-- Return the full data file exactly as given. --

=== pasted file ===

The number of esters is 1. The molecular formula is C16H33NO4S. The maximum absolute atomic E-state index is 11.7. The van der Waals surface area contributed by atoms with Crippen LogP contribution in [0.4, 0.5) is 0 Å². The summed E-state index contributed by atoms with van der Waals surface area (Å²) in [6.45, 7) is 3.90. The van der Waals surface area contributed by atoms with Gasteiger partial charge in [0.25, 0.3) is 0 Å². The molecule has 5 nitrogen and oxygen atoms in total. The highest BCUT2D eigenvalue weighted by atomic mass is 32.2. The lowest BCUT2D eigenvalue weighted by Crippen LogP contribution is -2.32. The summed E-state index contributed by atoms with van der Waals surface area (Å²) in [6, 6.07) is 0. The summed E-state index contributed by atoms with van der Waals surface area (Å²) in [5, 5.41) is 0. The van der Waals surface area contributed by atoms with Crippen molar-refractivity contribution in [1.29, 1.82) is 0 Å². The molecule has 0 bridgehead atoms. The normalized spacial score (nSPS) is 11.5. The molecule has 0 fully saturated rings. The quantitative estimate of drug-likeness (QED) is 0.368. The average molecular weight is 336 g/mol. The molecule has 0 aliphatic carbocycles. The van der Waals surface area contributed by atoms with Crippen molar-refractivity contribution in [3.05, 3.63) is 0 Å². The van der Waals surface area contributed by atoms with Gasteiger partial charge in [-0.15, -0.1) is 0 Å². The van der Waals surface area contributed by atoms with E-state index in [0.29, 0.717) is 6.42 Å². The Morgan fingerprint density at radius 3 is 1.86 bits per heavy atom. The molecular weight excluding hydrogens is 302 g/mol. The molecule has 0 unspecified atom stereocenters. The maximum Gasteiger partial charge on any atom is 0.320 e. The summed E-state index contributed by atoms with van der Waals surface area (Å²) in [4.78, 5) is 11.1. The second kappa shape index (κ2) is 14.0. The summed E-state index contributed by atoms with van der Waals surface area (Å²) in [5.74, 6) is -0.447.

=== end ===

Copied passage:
The number of esters is 1. The molecular formula is C16H33NO4S. The maximum absolute atomic E-state index is 11.7. The van der Waals surface area contributed by atoms with Crippen LogP contribution in [0.4, 0.5) is 0 Å². The summed E-state index contributed by atoms with van der Waals surface area (Å²) in [6.45, 7) is 3.90. The van der Waals surface area contributed by atoms with Gasteiger partial charge in [0.25, 0.3) is 0 Å². The molecule has 5 nitrogen and oxygen atoms in total. The highest BCUT2D eigenvalue weighted by atomic mass is 32.2. The lowest BCUT2D eigenvalue weighted by Crippen LogP contribution is -2.32. The summed E-state index contributed by atoms with van der Waals surface area (Å²) in [6, 6.07) is 0. The summed E-state index contributed by atoms with van der Waals surface area (Å²) in [5, 5.41) is 0. The van der Waals surface area contributed by atoms with Crippen molar-refractivity contribution in [1.29, 1.82) is 0 Å². The molecule has 0 bridgehead atoms. The normalized spacial score (nSPS) is 11.5. The molecule has 0 fully saturated rings. The quantitative estimate of drug-likeness (QED) is 0.368. The average molecular weight is 336 g/mol. The molecule has 0 aliphatic carbocycles. The van der Waals surface area contributed by atoms with Crippen molar-refractivity contribution in [3.05, 3.63) is 0 Å². The van der Waals surface area contributed by atoms with Gasteiger partial charge in [-0.15, -0.1) is 0 Å². The van der Waals surface area contributed by atoms with E-state index in [0.29, 0.717) is 6.42 Å². The Morgan fingerprint density at radius 3 is 1.86 bits per heavy atom. The molecular weight excluding hydrogens is 302 g/mol. The molecule has 0 unspecified atom stereocenters. The maximum Gasteiger partial charge on any atom is 0.320 e. The summed E-state index contributed by atoms with van der Waals surface area (Å²) in [4.78, 5) is 11.1. The second kappa shape index (κ2) is 14.0. The summed E-state index contributed by atoms with van der Waals surface area (Å²) in [5.74, 6) is -0.447.